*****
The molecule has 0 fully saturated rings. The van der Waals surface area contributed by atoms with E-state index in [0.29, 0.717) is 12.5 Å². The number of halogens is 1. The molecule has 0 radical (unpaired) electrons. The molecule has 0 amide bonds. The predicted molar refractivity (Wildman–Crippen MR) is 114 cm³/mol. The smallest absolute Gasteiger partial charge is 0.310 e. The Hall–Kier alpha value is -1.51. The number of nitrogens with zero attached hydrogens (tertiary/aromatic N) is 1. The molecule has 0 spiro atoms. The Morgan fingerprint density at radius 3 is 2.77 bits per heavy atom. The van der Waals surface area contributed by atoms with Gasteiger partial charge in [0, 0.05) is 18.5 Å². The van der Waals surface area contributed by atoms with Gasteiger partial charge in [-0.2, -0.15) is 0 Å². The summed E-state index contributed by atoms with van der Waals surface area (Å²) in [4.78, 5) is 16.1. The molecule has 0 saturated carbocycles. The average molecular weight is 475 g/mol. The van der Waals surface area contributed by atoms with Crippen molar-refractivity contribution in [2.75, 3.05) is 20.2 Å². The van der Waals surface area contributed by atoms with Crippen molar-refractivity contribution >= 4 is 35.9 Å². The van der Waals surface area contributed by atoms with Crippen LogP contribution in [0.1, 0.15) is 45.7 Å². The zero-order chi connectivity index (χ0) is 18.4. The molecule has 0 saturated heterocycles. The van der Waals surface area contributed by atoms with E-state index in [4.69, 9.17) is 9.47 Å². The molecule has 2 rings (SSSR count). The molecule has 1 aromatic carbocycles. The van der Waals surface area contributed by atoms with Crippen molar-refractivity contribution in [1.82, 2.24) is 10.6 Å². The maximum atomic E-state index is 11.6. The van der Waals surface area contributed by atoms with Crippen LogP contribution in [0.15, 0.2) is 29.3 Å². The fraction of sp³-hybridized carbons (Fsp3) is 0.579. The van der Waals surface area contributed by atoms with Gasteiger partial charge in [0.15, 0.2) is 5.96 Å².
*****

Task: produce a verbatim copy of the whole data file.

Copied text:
The molecule has 0 fully saturated rings. The van der Waals surface area contributed by atoms with E-state index in [0.29, 0.717) is 12.5 Å². The number of halogens is 1. The molecule has 0 radical (unpaired) electrons. The molecule has 0 amide bonds. The predicted molar refractivity (Wildman–Crippen MR) is 114 cm³/mol. The smallest absolute Gasteiger partial charge is 0.310 e. The Hall–Kier alpha value is -1.51. The number of nitrogens with zero attached hydrogens (tertiary/aromatic N) is 1. The molecule has 0 spiro atoms. The Morgan fingerprint density at radius 3 is 2.77 bits per heavy atom. The van der Waals surface area contributed by atoms with Gasteiger partial charge in [0, 0.05) is 18.5 Å². The van der Waals surface area contributed by atoms with Gasteiger partial charge in [-0.2, -0.15) is 0 Å². The summed E-state index contributed by atoms with van der Waals surface area (Å²) in [4.78, 5) is 16.1. The molecule has 0 saturated carbocycles. The average molecular weight is 475 g/mol. The van der Waals surface area contributed by atoms with Crippen molar-refractivity contribution in [2.75, 3.05) is 20.2 Å². The van der Waals surface area contributed by atoms with Crippen molar-refractivity contribution >= 4 is 35.9 Å². The van der Waals surface area contributed by atoms with Crippen LogP contribution in [0.1, 0.15) is 45.7 Å². The zero-order chi connectivity index (χ0) is 18.4. The molecule has 0 saturated heterocycles. The van der Waals surface area contributed by atoms with E-state index in [4.69, 9.17) is 9.47 Å². The molecule has 2 rings (SSSR count). The molecule has 1 aromatic carbocycles. The van der Waals surface area contributed by atoms with Crippen molar-refractivity contribution in [1.82, 2.24) is 10.6 Å². The maximum atomic E-state index is 11.6. The van der Waals surface area contributed by atoms with Crippen LogP contribution in [0.15, 0.2) is 29.3 Å². The fraction of sp³-hybridized carbons (Fsp3) is 0.579. The van der Waals surface area contributed by atoms with Gasteiger partial charge in [0.15, 0.2) is 5.96 Å².